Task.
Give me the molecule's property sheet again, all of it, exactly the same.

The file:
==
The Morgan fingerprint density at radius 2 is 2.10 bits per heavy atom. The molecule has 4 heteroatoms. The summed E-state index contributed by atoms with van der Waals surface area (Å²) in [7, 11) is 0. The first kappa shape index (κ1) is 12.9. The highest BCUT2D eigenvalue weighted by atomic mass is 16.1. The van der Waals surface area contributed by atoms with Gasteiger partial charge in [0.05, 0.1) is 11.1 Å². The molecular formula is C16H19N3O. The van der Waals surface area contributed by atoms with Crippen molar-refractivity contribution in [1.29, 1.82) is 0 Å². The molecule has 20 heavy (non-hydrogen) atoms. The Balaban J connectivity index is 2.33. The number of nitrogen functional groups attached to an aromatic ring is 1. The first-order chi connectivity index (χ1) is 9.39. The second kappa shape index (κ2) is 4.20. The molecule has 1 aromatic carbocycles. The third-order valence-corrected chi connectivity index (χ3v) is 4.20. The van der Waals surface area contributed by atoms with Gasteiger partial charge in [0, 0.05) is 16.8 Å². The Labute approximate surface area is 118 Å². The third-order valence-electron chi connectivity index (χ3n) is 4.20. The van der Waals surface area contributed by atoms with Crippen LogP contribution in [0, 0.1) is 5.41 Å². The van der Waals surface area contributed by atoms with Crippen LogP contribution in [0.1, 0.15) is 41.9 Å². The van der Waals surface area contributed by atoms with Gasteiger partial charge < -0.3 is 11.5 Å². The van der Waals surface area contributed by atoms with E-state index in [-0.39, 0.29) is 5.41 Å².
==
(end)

The Morgan fingerprint density at radius 2 is 2.10 bits per heavy atom. The molecule has 4 heteroatoms. The summed E-state index contributed by atoms with van der Waals surface area (Å²) in [7, 11) is 0. The first kappa shape index (κ1) is 12.9. The highest BCUT2D eigenvalue weighted by atomic mass is 16.1. The van der Waals surface area contributed by atoms with Gasteiger partial charge in [0.05, 0.1) is 11.1 Å². The molecular formula is C16H19N3O. The van der Waals surface area contributed by atoms with Crippen molar-refractivity contribution in [1.29, 1.82) is 0 Å². The molecule has 20 heavy (non-hydrogen) atoms. The Balaban J connectivity index is 2.33. The number of nitrogen functional groups attached to an aromatic ring is 1. The first-order chi connectivity index (χ1) is 9.39. The second kappa shape index (κ2) is 4.20. The molecule has 1 aromatic carbocycles. The third-order valence-corrected chi connectivity index (χ3v) is 4.20. The van der Waals surface area contributed by atoms with Gasteiger partial charge in [0, 0.05) is 16.8 Å². The Labute approximate surface area is 118 Å². The third-order valence-electron chi connectivity index (χ3n) is 4.20. The van der Waals surface area contributed by atoms with Crippen LogP contribution in [0, 0.1) is 5.41 Å². The van der Waals surface area contributed by atoms with Crippen LogP contribution in [0.1, 0.15) is 41.9 Å². The van der Waals surface area contributed by atoms with Gasteiger partial charge < -0.3 is 11.5 Å². The van der Waals surface area contributed by atoms with E-state index in [-0.39, 0.29) is 5.41 Å².